A global health advocate on cervical cancer awareness has proposed early screening for detection of the disease as part of efforts to control the spread of the disease in the country.
Delivering a talk organized by the Rotary Club of Accra Airport City, Dr Caryn Agyemang Prempeh said cervical cancer had been identified as a deadly disease in Ghana, with a mortality rate of about 67 percent.
She said statistics indicate that the disease killed more than 2000 women annually in Ghana, with almost 3000 new cases recorded annually among women in their early 60’s.
Dr. Prempeh, who is the founder of CERVIVA Foundation, indicated that even though the disease affected both men and women, girls who began sexual activity before age 16 or within a year of starting their menstrual period were also at high risk of developing cervical cancer; hence, the need for early screening among sexually active people.
“In men, the disease usually appeared at the penis and the scrotum, as well as the anus, and very rare growth can be found in the mouth or at the throat,” Dr. Prempeh said.
Giving the alarming rate of new cases, she said Ghana could adopt a strategy to control and decrease the spread of cervical cancer through the provision of free mass screening at private and government hospitals.
Cervical cancer is a type of cancer caused by a virus known as Human Papillomavirus (HPV).
It is contracted through multiple sexual intercourse, smoking, birth control pills, family history of cervical cancer and it is formed in the tissues of a cervix.
Cervical cancer is commonly identified with symptoms as abnormal vagina bleeding, offensive vagina discharge, pelvic pain, pain during urination, frequent bloody urine, bleeding between regular menstrual periods and abnormal bowel habit.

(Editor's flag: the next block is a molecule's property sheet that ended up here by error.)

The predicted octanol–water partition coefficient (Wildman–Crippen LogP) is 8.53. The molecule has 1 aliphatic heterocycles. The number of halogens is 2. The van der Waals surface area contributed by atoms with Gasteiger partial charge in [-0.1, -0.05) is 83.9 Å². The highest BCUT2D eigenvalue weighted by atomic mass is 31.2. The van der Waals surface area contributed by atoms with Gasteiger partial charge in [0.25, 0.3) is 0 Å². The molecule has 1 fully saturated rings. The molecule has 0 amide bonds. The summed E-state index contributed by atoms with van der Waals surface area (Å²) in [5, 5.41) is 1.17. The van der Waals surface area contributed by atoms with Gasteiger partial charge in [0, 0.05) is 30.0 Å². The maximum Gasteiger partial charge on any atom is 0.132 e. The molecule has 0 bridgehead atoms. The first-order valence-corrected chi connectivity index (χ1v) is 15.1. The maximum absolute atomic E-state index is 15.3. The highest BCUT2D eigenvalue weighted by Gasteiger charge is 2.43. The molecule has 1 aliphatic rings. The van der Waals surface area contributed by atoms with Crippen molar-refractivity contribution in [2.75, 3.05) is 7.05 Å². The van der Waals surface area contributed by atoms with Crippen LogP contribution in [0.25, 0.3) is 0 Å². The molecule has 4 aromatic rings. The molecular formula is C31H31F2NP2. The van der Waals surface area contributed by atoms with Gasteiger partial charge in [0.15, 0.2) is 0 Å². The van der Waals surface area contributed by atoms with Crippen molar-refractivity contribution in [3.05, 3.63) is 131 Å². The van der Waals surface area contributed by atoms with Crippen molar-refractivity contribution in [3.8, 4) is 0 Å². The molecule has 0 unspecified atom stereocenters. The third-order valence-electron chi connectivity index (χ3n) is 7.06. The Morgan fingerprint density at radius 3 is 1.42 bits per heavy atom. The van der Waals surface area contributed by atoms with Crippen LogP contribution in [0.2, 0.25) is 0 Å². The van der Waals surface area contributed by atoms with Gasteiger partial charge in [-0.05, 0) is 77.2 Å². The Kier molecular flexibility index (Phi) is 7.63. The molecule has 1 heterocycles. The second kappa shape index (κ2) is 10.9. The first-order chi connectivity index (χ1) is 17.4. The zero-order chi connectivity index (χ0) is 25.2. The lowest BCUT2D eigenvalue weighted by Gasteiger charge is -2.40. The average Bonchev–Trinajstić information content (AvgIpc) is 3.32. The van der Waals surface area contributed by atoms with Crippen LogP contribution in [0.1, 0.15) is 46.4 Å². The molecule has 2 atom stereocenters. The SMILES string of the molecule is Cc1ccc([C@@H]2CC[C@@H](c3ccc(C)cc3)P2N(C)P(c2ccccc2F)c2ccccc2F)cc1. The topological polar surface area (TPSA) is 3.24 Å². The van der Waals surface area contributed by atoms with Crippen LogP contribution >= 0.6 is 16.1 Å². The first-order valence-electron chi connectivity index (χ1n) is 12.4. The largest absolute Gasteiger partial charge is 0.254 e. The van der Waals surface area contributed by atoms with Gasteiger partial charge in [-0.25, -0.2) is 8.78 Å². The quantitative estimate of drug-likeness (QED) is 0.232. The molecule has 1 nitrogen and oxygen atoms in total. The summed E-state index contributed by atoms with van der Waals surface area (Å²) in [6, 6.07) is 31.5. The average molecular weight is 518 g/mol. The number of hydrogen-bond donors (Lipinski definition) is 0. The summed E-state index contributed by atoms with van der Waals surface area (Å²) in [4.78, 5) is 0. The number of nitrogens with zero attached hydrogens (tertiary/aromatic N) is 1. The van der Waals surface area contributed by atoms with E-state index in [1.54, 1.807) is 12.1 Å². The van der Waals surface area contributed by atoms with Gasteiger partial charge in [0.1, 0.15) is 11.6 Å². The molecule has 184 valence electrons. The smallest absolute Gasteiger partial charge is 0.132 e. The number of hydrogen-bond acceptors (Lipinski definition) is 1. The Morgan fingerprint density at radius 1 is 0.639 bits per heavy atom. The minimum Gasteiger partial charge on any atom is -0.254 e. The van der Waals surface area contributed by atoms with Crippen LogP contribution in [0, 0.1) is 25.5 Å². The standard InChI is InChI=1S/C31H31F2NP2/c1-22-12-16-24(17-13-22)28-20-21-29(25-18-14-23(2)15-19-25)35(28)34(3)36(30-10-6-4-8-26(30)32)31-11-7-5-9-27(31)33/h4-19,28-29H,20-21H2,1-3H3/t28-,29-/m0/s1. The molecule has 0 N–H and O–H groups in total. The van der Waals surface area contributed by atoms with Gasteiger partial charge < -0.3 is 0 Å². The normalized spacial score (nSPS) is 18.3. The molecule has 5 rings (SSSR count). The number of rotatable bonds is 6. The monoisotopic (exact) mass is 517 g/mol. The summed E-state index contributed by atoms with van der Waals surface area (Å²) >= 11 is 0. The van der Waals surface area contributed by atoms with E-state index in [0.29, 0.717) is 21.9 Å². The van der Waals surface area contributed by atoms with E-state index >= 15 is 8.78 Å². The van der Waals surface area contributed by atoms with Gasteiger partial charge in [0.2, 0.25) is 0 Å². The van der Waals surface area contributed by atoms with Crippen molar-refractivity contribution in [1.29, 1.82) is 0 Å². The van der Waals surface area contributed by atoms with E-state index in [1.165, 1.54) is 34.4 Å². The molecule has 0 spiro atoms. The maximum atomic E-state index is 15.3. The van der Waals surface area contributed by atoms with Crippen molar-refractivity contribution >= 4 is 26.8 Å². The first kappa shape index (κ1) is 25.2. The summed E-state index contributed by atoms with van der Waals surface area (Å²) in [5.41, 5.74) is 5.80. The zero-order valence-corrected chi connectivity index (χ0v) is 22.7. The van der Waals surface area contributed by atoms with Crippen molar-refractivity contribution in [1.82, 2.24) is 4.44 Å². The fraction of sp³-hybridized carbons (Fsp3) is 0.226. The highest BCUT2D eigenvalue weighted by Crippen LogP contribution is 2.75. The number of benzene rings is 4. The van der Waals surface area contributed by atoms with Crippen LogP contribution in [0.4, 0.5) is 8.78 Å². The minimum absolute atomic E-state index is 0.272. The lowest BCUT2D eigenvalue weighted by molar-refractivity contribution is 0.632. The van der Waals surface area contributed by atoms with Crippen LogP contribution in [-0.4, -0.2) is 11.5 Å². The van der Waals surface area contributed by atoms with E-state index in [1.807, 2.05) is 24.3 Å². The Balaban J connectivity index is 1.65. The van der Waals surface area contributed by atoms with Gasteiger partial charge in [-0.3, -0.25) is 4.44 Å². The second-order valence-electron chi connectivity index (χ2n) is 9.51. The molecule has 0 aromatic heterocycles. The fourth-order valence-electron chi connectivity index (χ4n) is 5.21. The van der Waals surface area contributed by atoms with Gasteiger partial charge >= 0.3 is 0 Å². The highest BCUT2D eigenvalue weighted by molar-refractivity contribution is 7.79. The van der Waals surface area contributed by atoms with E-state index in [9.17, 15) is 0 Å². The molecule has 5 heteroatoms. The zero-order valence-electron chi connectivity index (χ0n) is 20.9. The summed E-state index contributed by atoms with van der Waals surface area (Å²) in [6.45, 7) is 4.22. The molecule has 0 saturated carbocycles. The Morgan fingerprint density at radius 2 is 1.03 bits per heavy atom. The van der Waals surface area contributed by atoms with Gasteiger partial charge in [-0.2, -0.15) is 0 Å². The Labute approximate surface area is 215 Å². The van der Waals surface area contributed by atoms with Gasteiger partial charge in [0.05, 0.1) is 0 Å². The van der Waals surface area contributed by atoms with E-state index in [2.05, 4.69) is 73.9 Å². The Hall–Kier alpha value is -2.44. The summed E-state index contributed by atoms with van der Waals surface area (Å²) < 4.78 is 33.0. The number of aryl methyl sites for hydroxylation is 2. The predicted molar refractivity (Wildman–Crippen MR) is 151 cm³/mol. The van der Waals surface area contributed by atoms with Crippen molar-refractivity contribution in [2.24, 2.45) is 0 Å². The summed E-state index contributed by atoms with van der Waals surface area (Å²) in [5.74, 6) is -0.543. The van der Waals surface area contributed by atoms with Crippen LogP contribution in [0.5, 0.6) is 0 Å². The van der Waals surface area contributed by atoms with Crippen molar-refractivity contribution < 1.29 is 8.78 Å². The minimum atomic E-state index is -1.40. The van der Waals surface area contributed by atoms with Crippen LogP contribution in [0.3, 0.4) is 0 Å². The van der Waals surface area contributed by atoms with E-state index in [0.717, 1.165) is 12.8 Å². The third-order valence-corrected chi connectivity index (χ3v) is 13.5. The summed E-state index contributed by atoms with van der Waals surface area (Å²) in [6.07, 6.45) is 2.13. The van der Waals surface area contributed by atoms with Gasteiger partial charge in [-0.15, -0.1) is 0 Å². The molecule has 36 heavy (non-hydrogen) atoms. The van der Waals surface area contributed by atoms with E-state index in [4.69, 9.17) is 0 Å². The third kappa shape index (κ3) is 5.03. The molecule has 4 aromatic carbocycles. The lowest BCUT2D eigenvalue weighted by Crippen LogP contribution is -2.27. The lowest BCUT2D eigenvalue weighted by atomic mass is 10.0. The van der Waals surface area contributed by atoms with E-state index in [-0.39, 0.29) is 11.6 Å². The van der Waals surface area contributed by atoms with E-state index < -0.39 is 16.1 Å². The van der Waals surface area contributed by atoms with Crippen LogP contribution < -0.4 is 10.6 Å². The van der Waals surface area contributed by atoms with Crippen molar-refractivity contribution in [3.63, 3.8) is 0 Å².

Globally, cervical cancer is said to be responsible for 12 percent of cancer deaths with about 288,000 women losing their lives annually even though the disease is preventable.
“Girls who begin sexual activity before age 16 or within a year of starting their menstrual periods are at high risk of developing cervical cancer,” she said.
The global health advocate explained that early detection of the disease prevented its spread at the local and global level.
According to her, it had become necessary for young women who were sexually active or between the ages of 18 and 64 to be screened using the ‘Pap Smear’ and other methods as part of preventative measures.
The “Pap Smear” method is a scientific test kit used to detect cancer or abnormal cells that may lead to cancer. It provides a way to examine cells collected from the cervix at the lower and narrow end of the uterus.
Treatment of cervical cancer, according to Dr. Prempeh, depended largely on the stage of the disease. Only 80 to 90 percent of women with stage I cancer, and 50 to 60 percent of those with stage II of the cancer have a lifespan of five years after diagnosis.
She urged women to eat foods such as oranges, grapefruit, peaches, carrots, sweet potatoes, pumpkins, spinach, watermelon and tomato sauces that contain vitamins C and A to keep the tissues healthy in order not to get the disease.
She also advised the youth who were not ready to have babies to abstain from sex and protect themselves by using condoms.